Analytic reproducibility in articles receiving open data badges at the journal Psychological Science: An observational study

  • Tom E. Hardwicke (Contributor)
  • Manuel Bohn (Contributor)
  • Kyle MacDonald (Contributor)
  • Emily Hembacher (Contributor)
  • Michèle Nuijten (Contributor)
  • Benjamin N. Peloquin (Contributor)
  • Benjamin E. deMayo (Contributor)
  • Bria Long (Contributor)
  • Erica J. Yoon (Contributor)
  • Michael C. Frank (Contributor)



For any scientific report, repeating the original analyses upon the original data should yield the original outcomes. We evaluated analytic reproducibility in 25 Psychological Science articles awarded open data badges between 2014 and 2015. Initially, 16 (64%, 95% confidence interval [43,81]) articles contained at least one ‘major numerical discrepancy' (>10% difference) prompting us to request input from original authors. Ultimately, target values were reproducible without author involvement for 9 (36% [20,59]) articles; reproducible with author involvement for 6 (24% [8,47]) articles; not fully reproducible with no substantive author response for 3 (12% [0,35]) articles; and not fully reproducible despite author involvement for 7 (28% [12,51]) articles. Overall, 37 major numerical discrepancies remained out of 789 checked values (5% [3,6]), but original conclusions did not appear affected. Non-reproducibility was primarily caused by unclear reporting of analytic procedures. These results highlight that open data alone is not sufficient to ensure analytic reproducibility. Funding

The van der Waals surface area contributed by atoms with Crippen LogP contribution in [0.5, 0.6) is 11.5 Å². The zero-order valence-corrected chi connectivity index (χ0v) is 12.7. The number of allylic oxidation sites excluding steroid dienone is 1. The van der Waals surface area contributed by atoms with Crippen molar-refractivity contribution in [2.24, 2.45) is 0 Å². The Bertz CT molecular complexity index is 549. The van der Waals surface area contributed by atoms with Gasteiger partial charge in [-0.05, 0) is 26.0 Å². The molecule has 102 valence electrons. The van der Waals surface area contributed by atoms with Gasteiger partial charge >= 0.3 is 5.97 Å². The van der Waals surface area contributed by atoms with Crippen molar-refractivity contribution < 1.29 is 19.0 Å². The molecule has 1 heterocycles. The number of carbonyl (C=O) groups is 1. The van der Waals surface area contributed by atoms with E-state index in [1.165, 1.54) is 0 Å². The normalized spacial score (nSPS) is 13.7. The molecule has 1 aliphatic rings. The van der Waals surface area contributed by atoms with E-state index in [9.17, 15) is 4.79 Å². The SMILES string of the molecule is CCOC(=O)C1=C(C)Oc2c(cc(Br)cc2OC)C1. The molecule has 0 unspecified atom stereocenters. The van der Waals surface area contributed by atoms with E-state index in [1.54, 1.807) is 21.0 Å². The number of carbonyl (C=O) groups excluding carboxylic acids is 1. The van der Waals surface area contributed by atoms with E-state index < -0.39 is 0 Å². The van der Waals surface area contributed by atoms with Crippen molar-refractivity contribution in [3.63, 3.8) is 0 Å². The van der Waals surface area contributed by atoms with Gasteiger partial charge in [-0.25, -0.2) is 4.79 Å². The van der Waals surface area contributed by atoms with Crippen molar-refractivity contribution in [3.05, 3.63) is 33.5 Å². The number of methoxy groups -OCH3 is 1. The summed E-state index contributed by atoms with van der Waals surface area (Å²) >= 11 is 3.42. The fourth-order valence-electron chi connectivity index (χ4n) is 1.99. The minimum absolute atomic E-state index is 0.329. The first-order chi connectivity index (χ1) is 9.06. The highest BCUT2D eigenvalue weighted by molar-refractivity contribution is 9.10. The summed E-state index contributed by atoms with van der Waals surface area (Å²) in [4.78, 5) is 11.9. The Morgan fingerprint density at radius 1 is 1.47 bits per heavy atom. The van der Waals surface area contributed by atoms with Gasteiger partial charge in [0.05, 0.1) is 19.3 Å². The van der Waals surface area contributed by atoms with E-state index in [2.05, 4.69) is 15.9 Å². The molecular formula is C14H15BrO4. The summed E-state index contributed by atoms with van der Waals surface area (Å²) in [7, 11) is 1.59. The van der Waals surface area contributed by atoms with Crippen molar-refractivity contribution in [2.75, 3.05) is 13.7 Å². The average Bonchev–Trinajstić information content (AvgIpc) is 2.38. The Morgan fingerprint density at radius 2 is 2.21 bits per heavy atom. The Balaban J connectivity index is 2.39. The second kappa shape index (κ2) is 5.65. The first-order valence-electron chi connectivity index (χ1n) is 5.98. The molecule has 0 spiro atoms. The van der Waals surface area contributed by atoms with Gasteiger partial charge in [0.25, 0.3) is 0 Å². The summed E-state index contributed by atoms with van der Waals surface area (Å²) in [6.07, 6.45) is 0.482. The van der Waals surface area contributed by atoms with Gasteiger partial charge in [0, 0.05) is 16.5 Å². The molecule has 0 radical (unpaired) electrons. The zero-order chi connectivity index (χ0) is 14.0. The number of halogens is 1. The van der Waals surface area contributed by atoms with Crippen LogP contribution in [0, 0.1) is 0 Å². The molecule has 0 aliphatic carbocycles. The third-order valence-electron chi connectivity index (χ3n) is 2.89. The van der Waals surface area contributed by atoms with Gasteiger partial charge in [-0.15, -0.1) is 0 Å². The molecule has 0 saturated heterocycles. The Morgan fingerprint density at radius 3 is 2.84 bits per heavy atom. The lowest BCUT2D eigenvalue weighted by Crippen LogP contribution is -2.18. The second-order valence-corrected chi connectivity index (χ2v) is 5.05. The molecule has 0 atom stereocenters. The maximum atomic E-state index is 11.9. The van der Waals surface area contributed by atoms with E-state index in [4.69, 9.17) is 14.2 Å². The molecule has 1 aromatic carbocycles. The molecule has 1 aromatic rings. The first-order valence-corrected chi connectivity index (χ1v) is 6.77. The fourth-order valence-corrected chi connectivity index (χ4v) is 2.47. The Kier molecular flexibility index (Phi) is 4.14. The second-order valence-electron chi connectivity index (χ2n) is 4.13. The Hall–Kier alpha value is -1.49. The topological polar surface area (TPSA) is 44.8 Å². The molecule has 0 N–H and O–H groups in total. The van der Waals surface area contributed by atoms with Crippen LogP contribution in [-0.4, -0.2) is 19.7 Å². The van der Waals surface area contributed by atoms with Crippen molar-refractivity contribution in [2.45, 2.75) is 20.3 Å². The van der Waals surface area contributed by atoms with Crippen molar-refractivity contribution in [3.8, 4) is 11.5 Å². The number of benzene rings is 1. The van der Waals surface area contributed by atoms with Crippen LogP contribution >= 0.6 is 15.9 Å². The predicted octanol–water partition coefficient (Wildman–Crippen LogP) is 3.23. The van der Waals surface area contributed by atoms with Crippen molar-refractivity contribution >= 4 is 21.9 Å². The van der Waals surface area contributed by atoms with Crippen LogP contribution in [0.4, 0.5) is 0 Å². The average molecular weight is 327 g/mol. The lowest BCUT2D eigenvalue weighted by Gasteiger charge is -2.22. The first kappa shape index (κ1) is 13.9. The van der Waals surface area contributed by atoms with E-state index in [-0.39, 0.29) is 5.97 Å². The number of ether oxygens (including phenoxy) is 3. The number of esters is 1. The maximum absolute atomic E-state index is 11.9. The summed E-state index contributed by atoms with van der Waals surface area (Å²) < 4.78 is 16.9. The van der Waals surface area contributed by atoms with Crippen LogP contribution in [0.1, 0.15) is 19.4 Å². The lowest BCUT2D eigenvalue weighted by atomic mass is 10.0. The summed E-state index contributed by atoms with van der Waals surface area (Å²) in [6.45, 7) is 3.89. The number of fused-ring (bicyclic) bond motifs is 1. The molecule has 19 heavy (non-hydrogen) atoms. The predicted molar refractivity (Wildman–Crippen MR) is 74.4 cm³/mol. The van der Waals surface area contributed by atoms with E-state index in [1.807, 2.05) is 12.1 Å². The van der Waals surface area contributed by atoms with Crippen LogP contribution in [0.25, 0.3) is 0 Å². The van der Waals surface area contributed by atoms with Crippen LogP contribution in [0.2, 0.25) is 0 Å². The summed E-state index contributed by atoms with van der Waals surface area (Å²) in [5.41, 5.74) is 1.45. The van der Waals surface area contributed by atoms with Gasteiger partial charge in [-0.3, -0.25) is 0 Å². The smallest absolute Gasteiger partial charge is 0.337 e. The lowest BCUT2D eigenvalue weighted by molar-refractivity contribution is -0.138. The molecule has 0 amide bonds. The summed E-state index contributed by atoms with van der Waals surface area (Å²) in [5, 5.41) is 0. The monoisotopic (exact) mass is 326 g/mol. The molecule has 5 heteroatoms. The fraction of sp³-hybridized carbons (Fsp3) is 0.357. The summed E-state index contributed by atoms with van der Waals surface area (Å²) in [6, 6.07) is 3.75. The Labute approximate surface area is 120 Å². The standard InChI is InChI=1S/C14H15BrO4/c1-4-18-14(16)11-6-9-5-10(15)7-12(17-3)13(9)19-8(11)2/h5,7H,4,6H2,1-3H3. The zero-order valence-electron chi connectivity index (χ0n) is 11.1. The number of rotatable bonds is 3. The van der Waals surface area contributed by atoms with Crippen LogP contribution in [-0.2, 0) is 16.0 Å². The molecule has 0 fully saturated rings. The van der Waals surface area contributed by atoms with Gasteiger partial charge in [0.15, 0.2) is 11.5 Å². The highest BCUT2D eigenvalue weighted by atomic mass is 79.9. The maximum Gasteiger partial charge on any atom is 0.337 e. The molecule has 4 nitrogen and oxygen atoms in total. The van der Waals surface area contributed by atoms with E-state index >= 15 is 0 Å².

T.E.H.'s contribution was enabled by a general support grant awarded to the Meta-Research Innovation Center at Stanford (METRICS) from the Laura and John Arnold Foundation and a grant from the Einstein Foundation and Stiftung Charité awarded to the Meta-Research Innovation Center Berlin (METRIC-B).
Date made available2021
Date of data production2017

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